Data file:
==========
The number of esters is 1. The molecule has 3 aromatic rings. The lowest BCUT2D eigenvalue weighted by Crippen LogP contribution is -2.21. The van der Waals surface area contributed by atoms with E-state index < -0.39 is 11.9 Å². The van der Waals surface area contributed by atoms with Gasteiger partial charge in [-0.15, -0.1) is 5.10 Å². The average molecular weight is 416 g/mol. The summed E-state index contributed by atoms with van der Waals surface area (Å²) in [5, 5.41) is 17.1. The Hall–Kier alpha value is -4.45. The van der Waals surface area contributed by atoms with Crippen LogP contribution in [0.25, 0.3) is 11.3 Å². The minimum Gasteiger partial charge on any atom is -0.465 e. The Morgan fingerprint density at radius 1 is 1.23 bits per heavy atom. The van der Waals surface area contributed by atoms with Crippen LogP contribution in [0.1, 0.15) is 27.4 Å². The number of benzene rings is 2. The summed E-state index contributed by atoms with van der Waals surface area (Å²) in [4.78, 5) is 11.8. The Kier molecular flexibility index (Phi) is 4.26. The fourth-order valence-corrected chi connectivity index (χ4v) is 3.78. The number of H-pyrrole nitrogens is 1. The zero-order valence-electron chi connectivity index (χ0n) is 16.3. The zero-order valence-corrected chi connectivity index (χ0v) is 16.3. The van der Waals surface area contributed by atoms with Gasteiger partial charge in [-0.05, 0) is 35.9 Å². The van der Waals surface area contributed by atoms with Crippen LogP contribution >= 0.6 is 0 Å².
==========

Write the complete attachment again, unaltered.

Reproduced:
The number of esters is 1. The molecule has 3 aromatic rings. The lowest BCUT2D eigenvalue weighted by Crippen LogP contribution is -2.21. The van der Waals surface area contributed by atoms with E-state index < -0.39 is 11.9 Å². The van der Waals surface area contributed by atoms with Gasteiger partial charge in [-0.15, -0.1) is 5.10 Å². The average molecular weight is 416 g/mol. The summed E-state index contributed by atoms with van der Waals surface area (Å²) in [5, 5.41) is 17.1. The Hall–Kier alpha value is -4.45. The van der Waals surface area contributed by atoms with Crippen LogP contribution in [0.25, 0.3) is 11.3 Å². The minimum Gasteiger partial charge on any atom is -0.465 e. The Morgan fingerprint density at radius 1 is 1.23 bits per heavy atom. The van der Waals surface area contributed by atoms with Crippen LogP contribution in [0.1, 0.15) is 27.4 Å². The number of benzene rings is 2. The summed E-state index contributed by atoms with van der Waals surface area (Å²) in [4.78, 5) is 11.8. The Kier molecular flexibility index (Phi) is 4.26. The fourth-order valence-corrected chi connectivity index (χ4v) is 3.78. The number of H-pyrrole nitrogens is 1. The zero-order valence-electron chi connectivity index (χ0n) is 16.3. The zero-order valence-corrected chi connectivity index (χ0v) is 16.3. The van der Waals surface area contributed by atoms with Gasteiger partial charge in [-0.05, 0) is 35.9 Å². The van der Waals surface area contributed by atoms with Crippen LogP contribution >= 0.6 is 0 Å².